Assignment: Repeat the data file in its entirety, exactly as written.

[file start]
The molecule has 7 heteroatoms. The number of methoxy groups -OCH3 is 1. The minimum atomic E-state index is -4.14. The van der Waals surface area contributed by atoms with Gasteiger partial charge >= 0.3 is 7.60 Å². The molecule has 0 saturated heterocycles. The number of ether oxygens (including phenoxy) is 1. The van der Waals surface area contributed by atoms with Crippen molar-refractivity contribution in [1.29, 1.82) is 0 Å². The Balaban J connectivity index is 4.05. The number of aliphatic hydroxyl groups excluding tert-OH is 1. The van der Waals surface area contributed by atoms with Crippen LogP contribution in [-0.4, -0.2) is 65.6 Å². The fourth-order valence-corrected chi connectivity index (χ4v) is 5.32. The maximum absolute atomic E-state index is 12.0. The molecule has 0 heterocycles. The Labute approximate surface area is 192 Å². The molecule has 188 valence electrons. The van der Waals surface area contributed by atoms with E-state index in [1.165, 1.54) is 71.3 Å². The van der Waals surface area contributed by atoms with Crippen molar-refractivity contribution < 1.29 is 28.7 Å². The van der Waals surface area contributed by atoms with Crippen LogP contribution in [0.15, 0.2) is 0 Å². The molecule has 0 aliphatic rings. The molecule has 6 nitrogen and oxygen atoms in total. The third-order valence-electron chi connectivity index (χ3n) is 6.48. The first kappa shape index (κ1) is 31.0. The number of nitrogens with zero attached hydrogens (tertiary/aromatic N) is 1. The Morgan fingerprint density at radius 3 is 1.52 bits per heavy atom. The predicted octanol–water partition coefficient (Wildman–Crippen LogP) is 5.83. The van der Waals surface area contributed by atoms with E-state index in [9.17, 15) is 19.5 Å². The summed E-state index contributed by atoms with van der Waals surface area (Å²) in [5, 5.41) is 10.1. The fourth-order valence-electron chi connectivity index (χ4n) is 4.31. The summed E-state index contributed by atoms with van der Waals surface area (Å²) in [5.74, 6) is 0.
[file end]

The molecule has 7 heteroatoms. The number of methoxy groups -OCH3 is 1. The minimum atomic E-state index is -4.14. The van der Waals surface area contributed by atoms with Gasteiger partial charge >= 0.3 is 7.60 Å². The molecule has 0 saturated heterocycles. The number of ether oxygens (including phenoxy) is 1. The van der Waals surface area contributed by atoms with Crippen molar-refractivity contribution in [1.29, 1.82) is 0 Å². The Balaban J connectivity index is 4.05. The number of aliphatic hydroxyl groups excluding tert-OH is 1. The van der Waals surface area contributed by atoms with Crippen LogP contribution in [-0.4, -0.2) is 65.6 Å². The fourth-order valence-corrected chi connectivity index (χ4v) is 5.32. The maximum absolute atomic E-state index is 12.0. The molecule has 0 heterocycles. The Labute approximate surface area is 192 Å². The molecule has 188 valence electrons. The van der Waals surface area contributed by atoms with E-state index in [1.165, 1.54) is 71.3 Å². The van der Waals surface area contributed by atoms with Crippen molar-refractivity contribution < 1.29 is 28.7 Å². The van der Waals surface area contributed by atoms with Crippen LogP contribution in [0.15, 0.2) is 0 Å². The molecule has 0 aliphatic rings. The molecule has 6 nitrogen and oxygen atoms in total. The third-order valence-electron chi connectivity index (χ3n) is 6.48. The first kappa shape index (κ1) is 31.0. The number of nitrogens with zero attached hydrogens (tertiary/aromatic N) is 1. The Morgan fingerprint density at radius 3 is 1.52 bits per heavy atom. The predicted octanol–water partition coefficient (Wildman–Crippen LogP) is 5.83. The van der Waals surface area contributed by atoms with E-state index in [9.17, 15) is 19.5 Å². The summed E-state index contributed by atoms with van der Waals surface area (Å²) in [5, 5.41) is 10.1. The fourth-order valence-electron chi connectivity index (χ4n) is 4.31. The summed E-state index contributed by atoms with van der Waals surface area (Å²) in [5.74, 6) is 0.